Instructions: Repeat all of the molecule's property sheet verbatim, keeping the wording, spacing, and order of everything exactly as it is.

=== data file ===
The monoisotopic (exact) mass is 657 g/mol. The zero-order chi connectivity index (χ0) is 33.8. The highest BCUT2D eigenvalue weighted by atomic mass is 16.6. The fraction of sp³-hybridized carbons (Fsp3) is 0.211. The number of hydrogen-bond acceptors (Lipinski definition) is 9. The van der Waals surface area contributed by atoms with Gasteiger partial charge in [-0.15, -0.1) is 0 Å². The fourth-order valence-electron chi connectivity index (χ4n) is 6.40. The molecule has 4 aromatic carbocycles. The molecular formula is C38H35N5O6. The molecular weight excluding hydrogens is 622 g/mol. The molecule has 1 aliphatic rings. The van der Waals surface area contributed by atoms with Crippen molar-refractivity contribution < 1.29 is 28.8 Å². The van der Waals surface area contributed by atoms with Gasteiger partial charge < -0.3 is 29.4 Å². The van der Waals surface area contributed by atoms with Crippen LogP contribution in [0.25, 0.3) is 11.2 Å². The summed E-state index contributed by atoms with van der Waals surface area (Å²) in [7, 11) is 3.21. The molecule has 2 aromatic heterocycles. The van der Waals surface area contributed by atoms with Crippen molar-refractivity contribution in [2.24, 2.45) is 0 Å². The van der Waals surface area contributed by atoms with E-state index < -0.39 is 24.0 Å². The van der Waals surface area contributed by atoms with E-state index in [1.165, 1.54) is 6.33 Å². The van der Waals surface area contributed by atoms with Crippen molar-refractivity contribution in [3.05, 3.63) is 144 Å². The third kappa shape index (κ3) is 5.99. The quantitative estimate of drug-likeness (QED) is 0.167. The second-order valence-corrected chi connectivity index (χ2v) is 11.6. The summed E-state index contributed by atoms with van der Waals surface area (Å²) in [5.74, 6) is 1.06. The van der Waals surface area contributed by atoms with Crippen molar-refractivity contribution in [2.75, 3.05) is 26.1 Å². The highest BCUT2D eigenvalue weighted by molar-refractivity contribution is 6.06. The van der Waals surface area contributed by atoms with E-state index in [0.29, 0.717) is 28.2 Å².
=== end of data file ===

The monoisotopic (exact) mass is 657 g/mol. The zero-order chi connectivity index (χ0) is 33.8. The highest BCUT2D eigenvalue weighted by atomic mass is 16.6. The fraction of sp³-hybridized carbons (Fsp3) is 0.211. The number of hydrogen-bond acceptors (Lipinski definition) is 9. The van der Waals surface area contributed by atoms with Gasteiger partial charge in [-0.15, -0.1) is 0 Å². The fourth-order valence-electron chi connectivity index (χ4n) is 6.40. The molecule has 4 aromatic carbocycles. The molecular formula is C38H35N5O6. The molecular weight excluding hydrogens is 622 g/mol. The molecule has 1 aliphatic rings. The van der Waals surface area contributed by atoms with Crippen molar-refractivity contribution < 1.29 is 28.8 Å². The van der Waals surface area contributed by atoms with Gasteiger partial charge < -0.3 is 29.4 Å². The van der Waals surface area contributed by atoms with Crippen LogP contribution in [0.25, 0.3) is 11.2 Å². The summed E-state index contributed by atoms with van der Waals surface area (Å²) in [7, 11) is 3.21. The molecule has 2 aromatic heterocycles. The van der Waals surface area contributed by atoms with Crippen molar-refractivity contribution in [2.24, 2.45) is 0 Å². The van der Waals surface area contributed by atoms with E-state index < -0.39 is 24.0 Å². The van der Waals surface area contributed by atoms with E-state index in [1.165, 1.54) is 6.33 Å². The van der Waals surface area contributed by atoms with Crippen molar-refractivity contribution in [3.05, 3.63) is 144 Å². The third kappa shape index (κ3) is 5.99. The quantitative estimate of drug-likeness (QED) is 0.167. The second-order valence-corrected chi connectivity index (χ2v) is 11.6. The summed E-state index contributed by atoms with van der Waals surface area (Å²) in [5.74, 6) is 1.06. The van der Waals surface area contributed by atoms with Crippen molar-refractivity contribution in [2.75, 3.05) is 26.1 Å². The highest BCUT2D eigenvalue weighted by molar-refractivity contribution is 6.06. The van der Waals surface area contributed by atoms with E-state index in [0.29, 0.717) is 28.2 Å².